If you've talked with enough other car owners about luxury cars, you've probably heard the old argument that luxury vehicles aren't worth the money because they're just dressed-up versions of regular models. Some people say that Lexus models are just more expensive Toyotas, for example, or that Audi vehicles are just pricey Volkswagens. Is this true? We have the answer.

Sometimes It's True

One thing is clear: It has been true in the past. If we look at some brands, such as Buick, Lincoln, Mercury and some early Infiniti and Lexus models (we're thinking Lexus ES 250 and Infinti M30) from the 1980s, some of their models were obviously just regular cars with leather seats and some new logos thrown on. Even today, there's no doubt that certain luxury vehicles really are just gussied-up versions of mainstream models. The Lincoln Navigator, for instance, shares many parts, inside and out, with its mainstream cousin, the Ford Expedition. The simple reality, however, is that this type of badge engineering is mostly a thing of the past. In today's world, shoppers interested in luxury cars typically expect their vehicles to offer major improvements or updates from mainstream models, and they usually do.

What's the Difference?

What's the primary difference between most luxury cars and mainstream models? There are a few big ways that automakers distinguish their standard vehicles from their high-end offerings.

One easy way to distinguish the two is bodywork or compelling design. The Lexus ES sedan, for instance, uses the same chassis and many of the same mechanical components as the Toyota Avalon, but it's styled very differently. As a result, it's unlikely that you'd ever know the two are related. Additionally, the Lexus might offer a slightly bolder or more premium look than the Toyota in order to entice shoppers to spend more money.

Another way automakers can distinguish their luxury and mainstream cars is differences in ride quality and harshness engineering. Luxury models will usually ride better than mainstream models, and you'll get less wind noise and tire noise when you're on the road. Automakers spend more money developing suspension components in luxury models, and luxury cars usually carry extra sound-deadening materials to keep their interiors quieter. For years, Buick has used double-thick glass in key areas to keep interior noise down.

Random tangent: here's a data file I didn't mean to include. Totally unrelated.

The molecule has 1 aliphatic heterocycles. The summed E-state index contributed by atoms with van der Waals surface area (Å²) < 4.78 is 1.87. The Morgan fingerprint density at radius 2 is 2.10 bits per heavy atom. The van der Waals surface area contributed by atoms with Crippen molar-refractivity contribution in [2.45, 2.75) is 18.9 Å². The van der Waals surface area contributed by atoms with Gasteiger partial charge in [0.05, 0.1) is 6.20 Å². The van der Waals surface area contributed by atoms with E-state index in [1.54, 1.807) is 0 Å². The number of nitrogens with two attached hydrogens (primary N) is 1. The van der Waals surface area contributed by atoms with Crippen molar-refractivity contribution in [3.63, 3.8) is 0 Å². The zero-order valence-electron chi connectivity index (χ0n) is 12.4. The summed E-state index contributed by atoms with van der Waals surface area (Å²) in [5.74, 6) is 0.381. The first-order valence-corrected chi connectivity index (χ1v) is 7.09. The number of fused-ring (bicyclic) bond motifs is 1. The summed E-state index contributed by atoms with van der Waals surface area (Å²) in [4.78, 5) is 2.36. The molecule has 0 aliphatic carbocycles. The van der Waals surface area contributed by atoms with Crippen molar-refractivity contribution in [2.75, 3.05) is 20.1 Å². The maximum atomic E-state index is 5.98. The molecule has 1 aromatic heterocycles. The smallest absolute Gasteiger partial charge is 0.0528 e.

Luxury models may also offer different features from mainstream vehicles. For instance, while two cars may use the same chassis and engine, the luxury model might offer an automatic parallel parking system or a panoramic sunroof not available on the mainstream version. Such differences help shoppers see the value in spending extra money to get the luxury model.

Luxury cars often boast improved engines with more power than standard models. A good example is the Lincoln MKZ, a midsize luxury sedan based on the Ford Fusion. While the Fusion only offers 4-cylinder engines, the MKZ is also available with a potent 3.7-liter V6 -- a powerplant that adds extra muscle for shoppers interested in spending more money for the luxury version.

Our Take: Luxury Is Different

In most cases, the days of adding leather and changing the emblems are over. Instead, we suspect that most car shoppers will find big differences between the mainstream version and the luxury model, proving that high-end vehicles offer a lot more than just a more expensive take on an everyday car.

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Doug DeMuro has a wide range of automotive industry experience, from work at a Ferrari dealership to a manager for Porsche North America. A lifelong car enthusiast, Doug's eclectic vehicle purchases include a Porsche 911 Turbo, an E63 AMG wagon, an old Range Rover and a Mercedes Benz G-wagen.

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